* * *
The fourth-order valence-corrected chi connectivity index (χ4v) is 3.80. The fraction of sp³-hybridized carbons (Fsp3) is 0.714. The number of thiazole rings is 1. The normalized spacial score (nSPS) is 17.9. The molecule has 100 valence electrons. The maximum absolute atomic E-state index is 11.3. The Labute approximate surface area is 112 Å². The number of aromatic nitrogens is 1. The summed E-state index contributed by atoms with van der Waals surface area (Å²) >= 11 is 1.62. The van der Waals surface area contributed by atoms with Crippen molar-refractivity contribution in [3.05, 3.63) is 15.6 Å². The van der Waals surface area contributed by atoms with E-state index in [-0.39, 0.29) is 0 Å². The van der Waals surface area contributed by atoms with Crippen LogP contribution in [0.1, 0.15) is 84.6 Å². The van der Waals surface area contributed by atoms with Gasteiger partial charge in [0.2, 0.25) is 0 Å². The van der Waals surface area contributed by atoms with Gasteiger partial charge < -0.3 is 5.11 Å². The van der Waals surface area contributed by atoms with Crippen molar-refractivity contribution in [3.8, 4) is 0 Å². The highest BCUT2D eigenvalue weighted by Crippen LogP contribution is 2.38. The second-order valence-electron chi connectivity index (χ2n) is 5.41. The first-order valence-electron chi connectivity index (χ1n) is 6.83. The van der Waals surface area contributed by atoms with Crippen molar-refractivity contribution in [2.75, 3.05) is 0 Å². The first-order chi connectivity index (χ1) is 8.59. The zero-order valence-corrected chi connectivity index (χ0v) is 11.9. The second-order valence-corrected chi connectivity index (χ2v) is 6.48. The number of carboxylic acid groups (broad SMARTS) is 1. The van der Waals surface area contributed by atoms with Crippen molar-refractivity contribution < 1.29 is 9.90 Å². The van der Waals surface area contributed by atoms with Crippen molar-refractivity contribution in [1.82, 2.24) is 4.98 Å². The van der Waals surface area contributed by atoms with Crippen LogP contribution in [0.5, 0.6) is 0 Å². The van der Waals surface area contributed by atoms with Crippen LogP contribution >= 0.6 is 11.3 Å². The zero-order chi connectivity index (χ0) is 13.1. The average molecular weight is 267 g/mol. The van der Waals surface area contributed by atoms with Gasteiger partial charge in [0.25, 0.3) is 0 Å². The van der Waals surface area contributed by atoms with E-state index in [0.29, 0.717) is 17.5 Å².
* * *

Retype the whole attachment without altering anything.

The fourth-order valence-corrected chi connectivity index (χ4v) is 3.80. The fraction of sp³-hybridized carbons (Fsp3) is 0.714. The number of thiazole rings is 1. The normalized spacial score (nSPS) is 17.9. The molecule has 100 valence electrons. The maximum absolute atomic E-state index is 11.3. The Labute approximate surface area is 112 Å². The number of aromatic nitrogens is 1. The summed E-state index contributed by atoms with van der Waals surface area (Å²) >= 11 is 1.62. The van der Waals surface area contributed by atoms with Crippen molar-refractivity contribution in [3.05, 3.63) is 15.6 Å². The van der Waals surface area contributed by atoms with E-state index in [-0.39, 0.29) is 0 Å². The van der Waals surface area contributed by atoms with Crippen LogP contribution in [0.1, 0.15) is 84.6 Å². The van der Waals surface area contributed by atoms with Gasteiger partial charge in [0.2, 0.25) is 0 Å². The van der Waals surface area contributed by atoms with Gasteiger partial charge < -0.3 is 5.11 Å². The van der Waals surface area contributed by atoms with Crippen molar-refractivity contribution in [3.8, 4) is 0 Å². The highest BCUT2D eigenvalue weighted by Crippen LogP contribution is 2.38. The second-order valence-electron chi connectivity index (χ2n) is 5.41. The first-order valence-electron chi connectivity index (χ1n) is 6.83. The van der Waals surface area contributed by atoms with Crippen molar-refractivity contribution in [2.75, 3.05) is 0 Å². The first-order chi connectivity index (χ1) is 8.59. The zero-order valence-corrected chi connectivity index (χ0v) is 11.9. The second-order valence-corrected chi connectivity index (χ2v) is 6.48. The number of carboxylic acid groups (broad SMARTS) is 1. The van der Waals surface area contributed by atoms with Crippen molar-refractivity contribution < 1.29 is 9.90 Å². The van der Waals surface area contributed by atoms with Crippen molar-refractivity contribution in [1.82, 2.24) is 4.98 Å². The van der Waals surface area contributed by atoms with Crippen LogP contribution in [0.5, 0.6) is 0 Å². The van der Waals surface area contributed by atoms with Crippen LogP contribution >= 0.6 is 11.3 Å². The zero-order chi connectivity index (χ0) is 13.1. The average molecular weight is 267 g/mol. The van der Waals surface area contributed by atoms with Gasteiger partial charge in [0.25, 0.3) is 0 Å². The van der Waals surface area contributed by atoms with E-state index in [0.29, 0.717) is 17.5 Å².